Well this summer is starting to turn into jungle north, rained all day and humid as heck. So to update the "Making pipe clamps" post, now that I have my steel order I finished making up the 1/2" pipe clamps. Here's the pipe all threaded as described in the earlier post.Ready to install the clamp fittings.


And here are all my pipe clamps now, 4 each in 7, 6 and 5 foot lengths and 5 in 4 foot length. My F clamps start at 4 feet down to C clamp size. Unless I take up building Wendell Castle laminated designs in a big way, I should be good for clamps now (famous last words ☺).


Friday, June 16, 2017

Steel Order

As mentioned before I received my steel order this morning. Combined with the remainder of last years order I should have enough steel for a few years of projects. Hopefully that includes a little band sawmill, looking at next summer for that. Heres a couple of pictures of todays delivery.



Lots of shapes and sizes for projects and some smithing work. A little to hot and humid today, I'll do my 1/2" pipe clamps tomorrow.

Thursday, June 15, 2017

RR Anvil Finished

So I got two coats of Tremclad high heat flat black enamel on the anvils yesterday and except for the stands they are finished. The RR anvil has a very nice clear ring to it, the built up sheet metal anvil is a little more muffled because of the hollow body. They both look great and should serve me well for the kind of light work I want to do. Of course a power hammer is another plan in addition to the forge that is making its way to the forefront. Here are the pictures.

The reworked sheet metal anvil and the new RR anvil.


All the different views of the RR anvil.








And these are the four anvils I now have. The blue one is a "Record" cast steel anvil, small but tough little guy. The straight piece is from a broken large vise I salvaged from the scrap yard, I trimmed it up and have been using it for many years for small jobs like straightening nails and cold working small metal shapes.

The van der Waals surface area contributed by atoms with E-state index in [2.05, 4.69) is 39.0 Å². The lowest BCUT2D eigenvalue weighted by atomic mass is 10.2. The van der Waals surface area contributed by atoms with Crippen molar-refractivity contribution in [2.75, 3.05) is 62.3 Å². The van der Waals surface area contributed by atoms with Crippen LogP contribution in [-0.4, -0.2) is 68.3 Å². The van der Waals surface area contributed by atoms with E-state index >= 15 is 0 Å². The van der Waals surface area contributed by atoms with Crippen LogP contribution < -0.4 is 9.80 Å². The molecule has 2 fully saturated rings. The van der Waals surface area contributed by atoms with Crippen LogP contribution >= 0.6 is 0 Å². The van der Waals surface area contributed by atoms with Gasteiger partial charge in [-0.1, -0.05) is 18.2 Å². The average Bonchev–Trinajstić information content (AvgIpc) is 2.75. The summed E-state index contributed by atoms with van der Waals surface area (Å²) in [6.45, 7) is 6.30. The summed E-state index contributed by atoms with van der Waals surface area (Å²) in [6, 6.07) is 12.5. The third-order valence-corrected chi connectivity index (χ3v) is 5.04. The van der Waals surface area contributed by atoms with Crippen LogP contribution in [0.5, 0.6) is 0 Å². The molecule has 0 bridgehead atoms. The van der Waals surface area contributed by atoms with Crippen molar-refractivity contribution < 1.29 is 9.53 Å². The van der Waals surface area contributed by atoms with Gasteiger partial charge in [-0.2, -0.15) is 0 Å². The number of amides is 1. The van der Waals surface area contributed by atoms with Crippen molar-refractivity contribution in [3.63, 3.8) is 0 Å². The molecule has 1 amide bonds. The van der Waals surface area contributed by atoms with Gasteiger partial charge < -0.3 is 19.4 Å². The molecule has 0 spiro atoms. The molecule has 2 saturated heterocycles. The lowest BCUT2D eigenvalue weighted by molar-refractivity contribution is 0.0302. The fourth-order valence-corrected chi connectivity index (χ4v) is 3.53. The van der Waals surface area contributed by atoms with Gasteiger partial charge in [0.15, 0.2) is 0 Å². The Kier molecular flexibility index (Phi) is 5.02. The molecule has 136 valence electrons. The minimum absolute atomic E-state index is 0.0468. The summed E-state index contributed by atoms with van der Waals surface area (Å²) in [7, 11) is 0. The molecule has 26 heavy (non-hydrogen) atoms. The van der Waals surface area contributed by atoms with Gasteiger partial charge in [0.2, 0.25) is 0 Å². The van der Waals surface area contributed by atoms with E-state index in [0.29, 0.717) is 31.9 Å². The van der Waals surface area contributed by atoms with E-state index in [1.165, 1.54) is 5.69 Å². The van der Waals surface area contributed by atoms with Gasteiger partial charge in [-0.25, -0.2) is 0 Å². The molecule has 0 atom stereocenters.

Hope someone got something from this build. As before the full build documentation is at this link.

Or click on the link in the page menu.

Wednesday, June 14, 2017

Popular Mechanics Shop Notes Highlights 1939 And 1940

Here's another two larger highlights, just too many neat projects, jigs and articles to pass up. Both have lots of metal lathe jigs and projects, metalworking plans and woodworking projects including a nice article on jointer knife sharpening. There is a great looking panel sanding machine in the 1939 issue, looks better than some versions I have seen in places like Fine Woodworking. Love to build this one some time.I have had the chance to buy a commercial unit at auction, but would rather build one for my needs. In the 1940 issue there is a nice article on home casting "From Pattern To Casting". You'll find the basics of getting started in this hobby here.Great stuff.

Here is the link to 1939.

And here's the link for 1940.


Home Training In Cabinet Work # 16, 17 And 18

This weeks three articles are all rustic furniture, some nice easy looking pieces are illustrated. A swing seat, a covered seat, some garden chairs, a lounge and a nice easy looking bed that would be at home in any rustic decor.

Here is the link for # 16.

And the link for # 17

And # 18